By Justin Burke
I HAD a maths teacher during high school with an unorthodox lesson plan. During each class, one student was required to ignore the entire lesson and look at an art-filled book, and to catch up on the maths in their own time.
“Maths is important,” he would say. “But lots of other things are important too.” It blew my mind.
It occurs to me that it’s not the sort of experience you are likely to get with a massive open online course (MOOC).
In this newspaper last July, Sean Gallagher and Geoffrey Garrett described MOOCs as the iTunes of education. On iTunes, I typically download the things I already understand and know I will like.
So if MOOCs are indeed the future of education, it’s worth considering some of the important things we might lose.
I had the opportunity to reflect on the unique qualities of the face-to-face classroom experience when I recently began tutoring undergraduates at my alma mater, the United States Studies Centre at the University of Sydney.
At the USSC, I had my mind blown repeatedly during my master’s degree. In the nicest possible way, the course challenged many of my ideologically flavoured notions about how the world worked, through good old-fashioned scholarly reading and debate.
In quiet moments, I still mentally puzzle over OPEC, oil and energy security, topics I had never previously thought about.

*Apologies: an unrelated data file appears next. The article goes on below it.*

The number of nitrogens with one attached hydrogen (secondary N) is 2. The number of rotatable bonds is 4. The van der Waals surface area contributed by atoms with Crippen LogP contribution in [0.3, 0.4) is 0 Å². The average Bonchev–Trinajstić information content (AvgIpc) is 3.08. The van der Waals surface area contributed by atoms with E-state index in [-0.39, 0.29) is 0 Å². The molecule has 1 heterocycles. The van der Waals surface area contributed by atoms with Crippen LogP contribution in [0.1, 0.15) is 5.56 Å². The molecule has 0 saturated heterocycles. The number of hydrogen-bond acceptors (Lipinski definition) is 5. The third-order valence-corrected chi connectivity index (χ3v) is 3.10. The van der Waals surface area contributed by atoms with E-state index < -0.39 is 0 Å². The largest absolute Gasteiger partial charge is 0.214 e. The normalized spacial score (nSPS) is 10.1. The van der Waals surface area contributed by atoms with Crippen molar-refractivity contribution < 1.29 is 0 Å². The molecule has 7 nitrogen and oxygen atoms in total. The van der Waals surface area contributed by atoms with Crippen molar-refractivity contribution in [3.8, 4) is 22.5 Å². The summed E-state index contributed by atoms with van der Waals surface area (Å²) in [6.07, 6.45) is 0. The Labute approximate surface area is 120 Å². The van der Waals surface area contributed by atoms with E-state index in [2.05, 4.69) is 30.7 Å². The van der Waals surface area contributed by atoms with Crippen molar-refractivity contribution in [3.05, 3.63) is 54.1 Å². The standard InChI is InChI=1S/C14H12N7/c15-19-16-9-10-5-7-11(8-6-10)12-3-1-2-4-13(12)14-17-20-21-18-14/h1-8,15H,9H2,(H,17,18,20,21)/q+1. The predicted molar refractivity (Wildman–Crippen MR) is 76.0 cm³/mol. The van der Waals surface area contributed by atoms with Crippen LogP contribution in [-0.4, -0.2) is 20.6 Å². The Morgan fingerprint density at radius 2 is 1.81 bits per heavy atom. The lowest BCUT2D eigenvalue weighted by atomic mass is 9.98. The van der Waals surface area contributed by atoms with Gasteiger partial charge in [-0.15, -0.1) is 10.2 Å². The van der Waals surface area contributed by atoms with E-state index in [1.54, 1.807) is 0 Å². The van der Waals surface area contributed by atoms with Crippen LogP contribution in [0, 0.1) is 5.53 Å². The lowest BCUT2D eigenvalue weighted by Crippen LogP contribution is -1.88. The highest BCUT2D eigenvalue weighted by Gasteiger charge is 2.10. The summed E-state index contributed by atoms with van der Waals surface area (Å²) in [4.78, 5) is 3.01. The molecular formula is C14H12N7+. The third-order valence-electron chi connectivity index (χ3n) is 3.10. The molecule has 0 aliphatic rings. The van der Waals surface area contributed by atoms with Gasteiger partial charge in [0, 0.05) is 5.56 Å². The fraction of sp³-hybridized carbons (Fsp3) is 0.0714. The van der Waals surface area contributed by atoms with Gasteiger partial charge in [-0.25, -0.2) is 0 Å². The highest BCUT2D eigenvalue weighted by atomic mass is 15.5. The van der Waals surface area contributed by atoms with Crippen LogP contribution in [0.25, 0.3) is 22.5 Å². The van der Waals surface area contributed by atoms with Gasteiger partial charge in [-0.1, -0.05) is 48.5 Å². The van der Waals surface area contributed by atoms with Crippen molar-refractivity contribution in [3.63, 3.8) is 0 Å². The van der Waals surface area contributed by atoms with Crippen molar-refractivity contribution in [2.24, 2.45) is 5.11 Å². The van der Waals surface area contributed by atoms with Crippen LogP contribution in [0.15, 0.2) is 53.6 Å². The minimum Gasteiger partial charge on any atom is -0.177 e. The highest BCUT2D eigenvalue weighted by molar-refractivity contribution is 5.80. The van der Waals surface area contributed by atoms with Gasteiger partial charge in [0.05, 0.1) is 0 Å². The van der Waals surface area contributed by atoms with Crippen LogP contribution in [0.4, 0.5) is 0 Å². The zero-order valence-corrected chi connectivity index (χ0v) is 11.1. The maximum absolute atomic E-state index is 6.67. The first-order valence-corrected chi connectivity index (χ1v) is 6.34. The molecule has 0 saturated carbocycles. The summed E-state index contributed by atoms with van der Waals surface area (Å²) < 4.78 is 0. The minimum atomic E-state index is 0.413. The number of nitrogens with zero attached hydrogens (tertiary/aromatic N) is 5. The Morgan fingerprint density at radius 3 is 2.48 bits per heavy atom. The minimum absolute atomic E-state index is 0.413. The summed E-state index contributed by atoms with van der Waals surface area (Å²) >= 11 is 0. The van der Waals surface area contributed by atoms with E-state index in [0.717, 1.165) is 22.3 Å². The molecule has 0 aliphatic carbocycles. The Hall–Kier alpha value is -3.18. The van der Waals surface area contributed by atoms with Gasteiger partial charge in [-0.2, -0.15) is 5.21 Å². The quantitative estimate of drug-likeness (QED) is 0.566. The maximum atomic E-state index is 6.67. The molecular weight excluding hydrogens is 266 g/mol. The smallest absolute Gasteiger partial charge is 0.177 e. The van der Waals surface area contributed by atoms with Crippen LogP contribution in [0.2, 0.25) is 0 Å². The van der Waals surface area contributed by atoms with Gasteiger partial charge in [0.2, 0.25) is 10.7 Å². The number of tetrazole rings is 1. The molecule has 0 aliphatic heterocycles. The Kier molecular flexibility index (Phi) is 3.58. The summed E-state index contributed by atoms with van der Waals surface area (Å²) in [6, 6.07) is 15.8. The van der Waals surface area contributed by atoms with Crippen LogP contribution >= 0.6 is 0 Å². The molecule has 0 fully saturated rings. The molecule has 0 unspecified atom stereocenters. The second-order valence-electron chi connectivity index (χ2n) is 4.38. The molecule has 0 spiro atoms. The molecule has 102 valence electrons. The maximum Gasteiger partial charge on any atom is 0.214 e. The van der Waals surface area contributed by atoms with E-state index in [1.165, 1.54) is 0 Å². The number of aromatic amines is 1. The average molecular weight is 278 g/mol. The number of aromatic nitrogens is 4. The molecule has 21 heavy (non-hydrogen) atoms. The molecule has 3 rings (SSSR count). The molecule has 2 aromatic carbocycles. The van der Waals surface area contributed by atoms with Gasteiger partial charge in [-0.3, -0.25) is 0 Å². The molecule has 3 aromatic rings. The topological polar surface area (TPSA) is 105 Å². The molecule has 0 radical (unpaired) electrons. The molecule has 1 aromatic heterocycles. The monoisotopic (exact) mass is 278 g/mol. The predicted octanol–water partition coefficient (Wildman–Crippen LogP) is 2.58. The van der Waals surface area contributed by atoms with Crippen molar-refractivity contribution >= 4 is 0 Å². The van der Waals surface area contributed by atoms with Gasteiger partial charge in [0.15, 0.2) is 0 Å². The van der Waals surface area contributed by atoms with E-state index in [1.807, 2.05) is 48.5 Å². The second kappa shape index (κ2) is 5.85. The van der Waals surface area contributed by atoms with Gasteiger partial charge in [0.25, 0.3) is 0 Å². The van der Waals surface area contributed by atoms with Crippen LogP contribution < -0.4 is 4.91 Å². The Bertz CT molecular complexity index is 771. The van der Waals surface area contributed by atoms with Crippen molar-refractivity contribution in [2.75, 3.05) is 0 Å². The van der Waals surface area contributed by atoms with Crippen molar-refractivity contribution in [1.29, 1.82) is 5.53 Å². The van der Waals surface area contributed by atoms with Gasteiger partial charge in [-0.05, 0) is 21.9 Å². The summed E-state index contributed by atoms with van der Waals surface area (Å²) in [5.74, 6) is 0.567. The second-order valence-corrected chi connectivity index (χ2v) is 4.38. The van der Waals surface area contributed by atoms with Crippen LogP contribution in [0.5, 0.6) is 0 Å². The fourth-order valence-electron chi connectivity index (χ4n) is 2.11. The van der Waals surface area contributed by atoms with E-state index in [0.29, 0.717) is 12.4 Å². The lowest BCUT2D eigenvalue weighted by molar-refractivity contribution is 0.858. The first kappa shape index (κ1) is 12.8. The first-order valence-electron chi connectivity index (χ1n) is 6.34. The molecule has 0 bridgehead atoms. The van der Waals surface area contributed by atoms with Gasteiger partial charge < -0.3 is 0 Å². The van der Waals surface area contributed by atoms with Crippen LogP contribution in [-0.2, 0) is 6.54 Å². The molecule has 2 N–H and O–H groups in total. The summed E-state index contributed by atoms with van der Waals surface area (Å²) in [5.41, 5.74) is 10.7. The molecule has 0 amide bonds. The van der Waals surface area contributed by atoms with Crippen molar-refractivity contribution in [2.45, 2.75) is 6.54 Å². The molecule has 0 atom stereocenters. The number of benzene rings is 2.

So when I fronted my first tutorial with 20 undergraduate students, eager to learn about “Americanism and anti-Americanism”, I did so with the hope that I might blow a mind or two.
A few barriers quickly became obvious.
One of them was the age gap. I remember Reagan, but few of the students had become politically conscious before George W. Bush’s second term in office.
Another was the changes in people’s media consumption. As an arts journalist, I love to use pop-cultural references to add colour and life to the social sciences. But in our media fragmented world, young people don’t watch the same TV or film at the same time anymore.
Amazingly, no more than a handful of students confessed to reading printed newspapers, though there was no doubt they were up to date with the latest news online.
That said, without relying on PowerPoint or videos, I tried to delve into the assigned topics each week and get a discussion started.
One thing I feel confident we achieved together was getting past the “Bush the fool/Obama the saviour” mentality. At best, it is incurious. At worst, it perpetuates a stereotype that tertiary educated people should automatically be left wing in their politics. I firmly believed teachers have an important responsibility not to casually or explicitly reinforce this.
Some weeks were better than others. On one occasion - dead on my feet from other commitments - I misattributed the global financial crisis quote “if money isn't loosened up, this sucker could go down,” to Warren Buffet, then to Hank Paulson. (It was George W. Bush.)
My students pulled out their iPhones and laptops, and good naturedly fact-checked me on Google for the remainder of the class. (I shamefully recall dropping subjects in my undergraduate days for lesser teacher-related crimes.)
So, how did I do at the mind blowing business?
The honest answer is: as a teacher - especially a new one - you never quite know.
Are they bored? Are they tired? Is what I am saying too dense or mind numbingly obvious? Or did I plant a seed of a truly, life changing idea?
Mind blowing experiences are not measurable, and in this digital age, the bias of measurable over important is becoming more pronounced.
I certainly never thanked Mr Habib, my high school maths teacher, for the positive effect his teaching had on me. Perhaps now I will.
This article originally appeared in The Australian.